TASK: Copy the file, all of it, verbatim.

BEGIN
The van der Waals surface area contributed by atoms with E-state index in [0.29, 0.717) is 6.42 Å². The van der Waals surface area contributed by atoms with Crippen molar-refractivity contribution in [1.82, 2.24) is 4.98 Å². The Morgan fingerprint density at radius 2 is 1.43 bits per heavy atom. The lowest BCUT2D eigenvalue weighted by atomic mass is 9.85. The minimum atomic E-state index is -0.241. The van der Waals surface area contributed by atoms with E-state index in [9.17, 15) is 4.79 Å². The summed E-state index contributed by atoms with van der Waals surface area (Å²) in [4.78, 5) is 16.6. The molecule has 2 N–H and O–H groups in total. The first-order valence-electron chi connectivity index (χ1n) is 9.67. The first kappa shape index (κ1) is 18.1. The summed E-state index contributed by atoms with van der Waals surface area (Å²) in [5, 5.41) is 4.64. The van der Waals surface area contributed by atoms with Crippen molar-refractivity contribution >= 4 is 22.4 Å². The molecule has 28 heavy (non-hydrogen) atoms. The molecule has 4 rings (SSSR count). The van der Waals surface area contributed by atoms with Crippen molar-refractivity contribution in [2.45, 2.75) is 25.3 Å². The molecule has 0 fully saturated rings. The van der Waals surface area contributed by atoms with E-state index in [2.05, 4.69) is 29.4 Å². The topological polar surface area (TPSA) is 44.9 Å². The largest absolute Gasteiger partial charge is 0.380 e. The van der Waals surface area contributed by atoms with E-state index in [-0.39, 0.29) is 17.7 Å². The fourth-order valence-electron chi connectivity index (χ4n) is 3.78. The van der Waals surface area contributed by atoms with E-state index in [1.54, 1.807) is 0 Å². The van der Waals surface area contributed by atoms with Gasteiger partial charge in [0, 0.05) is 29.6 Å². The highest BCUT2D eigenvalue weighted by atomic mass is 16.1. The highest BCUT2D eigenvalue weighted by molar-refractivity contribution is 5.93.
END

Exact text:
The van der Waals surface area contributed by atoms with E-state index in [0.29, 0.717) is 6.42 Å². The van der Waals surface area contributed by atoms with Crippen molar-refractivity contribution in [1.82, 2.24) is 4.98 Å². The Morgan fingerprint density at radius 2 is 1.43 bits per heavy atom. The lowest BCUT2D eigenvalue weighted by atomic mass is 9.85. The minimum atomic E-state index is -0.241. The van der Waals surface area contributed by atoms with E-state index in [9.17, 15) is 4.79 Å². The summed E-state index contributed by atoms with van der Waals surface area (Å²) in [4.78, 5) is 16.6. The molecule has 2 N–H and O–H groups in total. The first-order valence-electron chi connectivity index (χ1n) is 9.67. The first kappa shape index (κ1) is 18.1. The summed E-state index contributed by atoms with van der Waals surface area (Å²) in [5, 5.41) is 4.64. The van der Waals surface area contributed by atoms with Crippen molar-refractivity contribution >= 4 is 22.4 Å². The molecule has 28 heavy (non-hydrogen) atoms. The molecule has 4 rings (SSSR count). The van der Waals surface area contributed by atoms with Crippen molar-refractivity contribution in [2.45, 2.75) is 25.3 Å². The molecule has 0 fully saturated rings. The van der Waals surface area contributed by atoms with E-state index in [2.05, 4.69) is 29.4 Å². The topological polar surface area (TPSA) is 44.9 Å². The largest absolute Gasteiger partial charge is 0.380 e. The van der Waals surface area contributed by atoms with E-state index in [-0.39, 0.29) is 17.7 Å². The fourth-order valence-electron chi connectivity index (χ4n) is 3.78. The van der Waals surface area contributed by atoms with E-state index in [1.54, 1.807) is 0 Å². The van der Waals surface area contributed by atoms with Gasteiger partial charge in [0, 0.05) is 29.6 Å². The highest BCUT2D eigenvalue weighted by atomic mass is 16.1. The highest BCUT2D eigenvalue weighted by molar-refractivity contribution is 5.93.